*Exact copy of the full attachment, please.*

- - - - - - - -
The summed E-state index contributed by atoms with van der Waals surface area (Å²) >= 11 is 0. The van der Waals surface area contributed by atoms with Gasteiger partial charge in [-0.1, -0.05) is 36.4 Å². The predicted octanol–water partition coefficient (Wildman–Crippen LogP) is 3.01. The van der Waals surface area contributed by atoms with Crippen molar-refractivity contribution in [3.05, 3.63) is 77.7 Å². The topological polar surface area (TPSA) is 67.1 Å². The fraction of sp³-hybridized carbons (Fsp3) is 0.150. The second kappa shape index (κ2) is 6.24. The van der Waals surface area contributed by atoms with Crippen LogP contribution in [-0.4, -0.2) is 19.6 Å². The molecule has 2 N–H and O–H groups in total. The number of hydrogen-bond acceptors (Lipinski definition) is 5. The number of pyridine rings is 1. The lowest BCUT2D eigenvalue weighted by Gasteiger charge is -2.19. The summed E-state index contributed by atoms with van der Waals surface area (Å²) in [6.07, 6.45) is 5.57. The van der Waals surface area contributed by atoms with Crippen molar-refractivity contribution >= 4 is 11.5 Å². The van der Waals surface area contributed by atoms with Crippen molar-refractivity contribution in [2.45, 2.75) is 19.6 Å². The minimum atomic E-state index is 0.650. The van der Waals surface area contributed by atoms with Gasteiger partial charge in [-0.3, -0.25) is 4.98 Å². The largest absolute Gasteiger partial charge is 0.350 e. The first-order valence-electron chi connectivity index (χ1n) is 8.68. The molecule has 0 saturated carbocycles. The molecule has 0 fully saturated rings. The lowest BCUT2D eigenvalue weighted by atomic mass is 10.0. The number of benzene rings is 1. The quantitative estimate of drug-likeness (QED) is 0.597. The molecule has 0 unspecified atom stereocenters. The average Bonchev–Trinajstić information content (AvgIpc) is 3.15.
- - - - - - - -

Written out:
The summed E-state index contributed by atoms with van der Waals surface area (Å²) >= 11 is 0. The van der Waals surface area contributed by atoms with Gasteiger partial charge in [-0.1, -0.05) is 36.4 Å². The predicted octanol–water partition coefficient (Wildman–Crippen LogP) is 3.01. The van der Waals surface area contributed by atoms with Crippen molar-refractivity contribution in [3.05, 3.63) is 77.7 Å². The topological polar surface area (TPSA) is 67.1 Å². The fraction of sp³-hybridized carbons (Fsp3) is 0.150. The second kappa shape index (κ2) is 6.24. The van der Waals surface area contributed by atoms with Crippen LogP contribution in [-0.4, -0.2) is 19.6 Å². The molecule has 2 N–H and O–H groups in total. The number of hydrogen-bond acceptors (Lipinski definition) is 5. The number of pyridine rings is 1. The lowest BCUT2D eigenvalue weighted by Gasteiger charge is -2.19. The summed E-state index contributed by atoms with van der Waals surface area (Å²) in [6.07, 6.45) is 5.57. The van der Waals surface area contributed by atoms with Crippen molar-refractivity contribution >= 4 is 11.5 Å². The van der Waals surface area contributed by atoms with Crippen molar-refractivity contribution in [2.45, 2.75) is 19.6 Å². The minimum atomic E-state index is 0.650. The van der Waals surface area contributed by atoms with Gasteiger partial charge in [-0.3, -0.25) is 4.98 Å². The largest absolute Gasteiger partial charge is 0.350 e. The first-order valence-electron chi connectivity index (χ1n) is 8.68. The molecule has 0 saturated carbocycles. The molecule has 0 fully saturated rings. The lowest BCUT2D eigenvalue weighted by atomic mass is 10.0. The number of benzene rings is 1. The quantitative estimate of drug-likeness (QED) is 0.597. The molecule has 0 unspecified atom stereocenters. The average Bonchev–Trinajstić information content (AvgIpc) is 3.15.